Using Experimental Evidence to Inform Firm Support Programs in Developing Countries

Using Experimental Evidence to Inform Firm Support Programs in Developing Countries

Author: 
Arti Grover
Michele Imbruno
Place: 
Washington, D. C.
Publisher: 
World Bank Group
Date published: 
2020
Record type: 
Corporate Author: 
World Bank
Abstract: 

Countries design programs for supporting firms, with varying levels of success. Firm growth is constrained by several factors, such as low firm capabilities (e.g. management), availability of finance, and access to markets. Based on the available experimental evidence on firm support programs in developing countries, this paper makes three broad observations. First, there are huge knowledge gaps in understanding the success of instruments that alleviate firm constraints. Various instruments, such as early-stage equity finance, incubators, and accelerators, remain untested due to the lack of good design, results framework, or monitoring and evaluation systems and so on. Second, since these interventions are expensive, policy makers expect such programs to be designed more effectively to pursue their objectives. However, evidence provides little guidance on the criterion for firm selection because the existing evaluations of instruments reveal little information on the heterogeneous impact by firm characteristics, such as the age, size, sector, and location of firms. Third, most interventions seek to address only one of the broad constraints faced by firms. To this end, the paper concludes with a novel proposal for a firm support program that attempts to sequentially address multiple constraints to firm growth. This program will be implemented in Malawi through the “Financial Inclusion and Entrepreneurship Scaling” project.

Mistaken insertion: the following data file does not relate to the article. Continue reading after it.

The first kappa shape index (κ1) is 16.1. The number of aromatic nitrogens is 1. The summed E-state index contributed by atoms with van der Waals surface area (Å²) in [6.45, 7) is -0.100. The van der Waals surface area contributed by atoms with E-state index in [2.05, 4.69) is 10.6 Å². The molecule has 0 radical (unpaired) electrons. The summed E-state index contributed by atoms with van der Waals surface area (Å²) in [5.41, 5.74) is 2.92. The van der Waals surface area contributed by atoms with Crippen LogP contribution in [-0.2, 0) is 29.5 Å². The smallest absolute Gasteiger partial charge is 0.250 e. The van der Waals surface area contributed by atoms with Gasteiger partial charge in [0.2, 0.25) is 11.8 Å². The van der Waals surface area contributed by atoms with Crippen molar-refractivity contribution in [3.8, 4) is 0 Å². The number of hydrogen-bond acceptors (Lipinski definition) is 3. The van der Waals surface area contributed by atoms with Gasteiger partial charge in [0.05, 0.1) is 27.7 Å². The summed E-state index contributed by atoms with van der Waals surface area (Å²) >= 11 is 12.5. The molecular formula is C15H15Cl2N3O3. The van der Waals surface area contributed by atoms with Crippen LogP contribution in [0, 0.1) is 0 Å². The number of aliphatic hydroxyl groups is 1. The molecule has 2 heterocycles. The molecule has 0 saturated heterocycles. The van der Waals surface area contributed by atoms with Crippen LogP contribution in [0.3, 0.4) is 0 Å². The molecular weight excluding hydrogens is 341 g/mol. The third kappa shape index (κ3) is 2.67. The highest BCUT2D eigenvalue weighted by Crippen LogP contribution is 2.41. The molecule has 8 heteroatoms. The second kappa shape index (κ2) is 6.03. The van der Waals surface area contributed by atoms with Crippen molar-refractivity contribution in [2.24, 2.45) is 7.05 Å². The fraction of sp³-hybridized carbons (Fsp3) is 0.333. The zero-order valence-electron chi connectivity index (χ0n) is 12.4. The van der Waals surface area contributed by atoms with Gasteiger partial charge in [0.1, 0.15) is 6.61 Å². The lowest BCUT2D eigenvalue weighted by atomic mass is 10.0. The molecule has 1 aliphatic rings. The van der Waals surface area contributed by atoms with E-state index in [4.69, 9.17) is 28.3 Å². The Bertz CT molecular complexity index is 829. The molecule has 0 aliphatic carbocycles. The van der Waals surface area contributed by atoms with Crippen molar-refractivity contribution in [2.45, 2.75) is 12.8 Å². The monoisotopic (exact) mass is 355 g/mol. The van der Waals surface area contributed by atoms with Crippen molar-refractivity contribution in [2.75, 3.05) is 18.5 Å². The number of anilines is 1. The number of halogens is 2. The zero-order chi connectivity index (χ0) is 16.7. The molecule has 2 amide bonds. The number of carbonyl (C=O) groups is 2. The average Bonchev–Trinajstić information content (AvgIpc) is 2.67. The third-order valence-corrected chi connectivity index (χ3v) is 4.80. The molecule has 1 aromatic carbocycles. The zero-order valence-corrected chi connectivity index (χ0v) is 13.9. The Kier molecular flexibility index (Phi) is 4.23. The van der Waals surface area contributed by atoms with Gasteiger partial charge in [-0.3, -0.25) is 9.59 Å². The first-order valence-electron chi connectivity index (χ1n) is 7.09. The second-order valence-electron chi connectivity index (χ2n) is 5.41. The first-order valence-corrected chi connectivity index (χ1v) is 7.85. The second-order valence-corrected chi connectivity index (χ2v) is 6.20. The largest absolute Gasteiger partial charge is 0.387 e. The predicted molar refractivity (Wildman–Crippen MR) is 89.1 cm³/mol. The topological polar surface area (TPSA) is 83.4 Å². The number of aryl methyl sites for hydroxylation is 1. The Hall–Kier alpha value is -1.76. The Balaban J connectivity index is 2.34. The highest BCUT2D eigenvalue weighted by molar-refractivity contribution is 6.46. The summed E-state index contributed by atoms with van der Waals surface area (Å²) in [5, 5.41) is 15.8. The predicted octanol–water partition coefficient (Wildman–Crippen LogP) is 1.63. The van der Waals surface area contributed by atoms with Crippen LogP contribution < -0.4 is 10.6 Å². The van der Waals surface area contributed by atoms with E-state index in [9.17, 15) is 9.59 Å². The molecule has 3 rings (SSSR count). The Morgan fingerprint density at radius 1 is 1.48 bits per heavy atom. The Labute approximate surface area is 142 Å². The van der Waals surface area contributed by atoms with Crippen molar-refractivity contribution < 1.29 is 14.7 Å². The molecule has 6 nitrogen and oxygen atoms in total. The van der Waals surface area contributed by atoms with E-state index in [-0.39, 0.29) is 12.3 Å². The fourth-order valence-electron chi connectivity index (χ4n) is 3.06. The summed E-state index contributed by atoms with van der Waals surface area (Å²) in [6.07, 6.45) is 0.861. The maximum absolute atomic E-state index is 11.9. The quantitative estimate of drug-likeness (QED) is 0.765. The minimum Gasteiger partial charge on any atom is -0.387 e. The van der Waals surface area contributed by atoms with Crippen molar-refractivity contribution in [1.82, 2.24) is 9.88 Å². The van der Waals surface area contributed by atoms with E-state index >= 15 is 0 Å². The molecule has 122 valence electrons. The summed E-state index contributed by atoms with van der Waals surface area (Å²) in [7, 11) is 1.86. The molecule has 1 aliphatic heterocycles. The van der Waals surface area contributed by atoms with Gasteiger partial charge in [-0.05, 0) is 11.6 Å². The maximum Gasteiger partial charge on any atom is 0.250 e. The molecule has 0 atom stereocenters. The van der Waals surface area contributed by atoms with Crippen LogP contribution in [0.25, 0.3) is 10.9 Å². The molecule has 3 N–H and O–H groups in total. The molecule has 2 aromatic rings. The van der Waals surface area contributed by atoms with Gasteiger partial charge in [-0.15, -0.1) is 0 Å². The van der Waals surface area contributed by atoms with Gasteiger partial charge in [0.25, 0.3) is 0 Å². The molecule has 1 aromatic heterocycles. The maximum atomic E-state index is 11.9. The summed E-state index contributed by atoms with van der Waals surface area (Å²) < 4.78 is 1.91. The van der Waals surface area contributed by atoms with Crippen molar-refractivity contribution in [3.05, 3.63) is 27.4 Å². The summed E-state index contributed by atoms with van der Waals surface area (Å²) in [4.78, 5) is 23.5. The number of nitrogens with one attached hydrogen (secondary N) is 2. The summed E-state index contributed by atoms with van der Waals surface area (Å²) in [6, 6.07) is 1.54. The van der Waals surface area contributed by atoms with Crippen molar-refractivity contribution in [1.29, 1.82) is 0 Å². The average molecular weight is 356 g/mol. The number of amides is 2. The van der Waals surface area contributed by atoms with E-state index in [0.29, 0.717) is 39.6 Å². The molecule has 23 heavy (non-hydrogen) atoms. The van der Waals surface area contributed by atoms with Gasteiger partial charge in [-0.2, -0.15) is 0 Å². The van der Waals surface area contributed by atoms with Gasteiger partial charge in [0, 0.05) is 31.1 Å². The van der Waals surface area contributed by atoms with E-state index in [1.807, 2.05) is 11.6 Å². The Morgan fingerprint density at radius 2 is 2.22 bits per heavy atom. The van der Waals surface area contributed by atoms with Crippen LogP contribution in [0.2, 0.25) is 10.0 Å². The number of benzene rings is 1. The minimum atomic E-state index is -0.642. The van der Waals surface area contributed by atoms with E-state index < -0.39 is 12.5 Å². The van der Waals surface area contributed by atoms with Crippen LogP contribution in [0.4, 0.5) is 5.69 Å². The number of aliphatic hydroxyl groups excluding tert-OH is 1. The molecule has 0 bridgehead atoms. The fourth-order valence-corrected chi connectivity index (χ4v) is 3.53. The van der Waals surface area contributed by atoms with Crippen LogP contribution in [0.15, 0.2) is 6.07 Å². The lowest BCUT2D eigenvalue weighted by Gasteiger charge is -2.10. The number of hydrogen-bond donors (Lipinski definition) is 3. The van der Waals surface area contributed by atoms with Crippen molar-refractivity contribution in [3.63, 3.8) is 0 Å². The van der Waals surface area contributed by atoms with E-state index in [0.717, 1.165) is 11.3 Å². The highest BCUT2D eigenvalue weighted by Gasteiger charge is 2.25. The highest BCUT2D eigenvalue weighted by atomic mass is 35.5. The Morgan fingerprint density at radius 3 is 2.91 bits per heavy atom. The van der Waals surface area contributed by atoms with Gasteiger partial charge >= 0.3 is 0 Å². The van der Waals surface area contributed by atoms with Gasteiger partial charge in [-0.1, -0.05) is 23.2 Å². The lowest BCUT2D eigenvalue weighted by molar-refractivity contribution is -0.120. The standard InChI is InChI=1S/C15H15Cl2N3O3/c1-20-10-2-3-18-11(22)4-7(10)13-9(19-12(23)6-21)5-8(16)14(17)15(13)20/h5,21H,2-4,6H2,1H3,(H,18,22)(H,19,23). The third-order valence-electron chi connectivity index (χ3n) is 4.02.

Country focus: 

CITATION: Arti GroverWorld Bank. Using Experimental Evidence to Inform Firm Support Programs in Developing Countries . Washington, D. C. : World Bank Group , 2020. - Available at: http://library.au.int/using-experimental-evidence-inform-firm-support-programs-developing-countries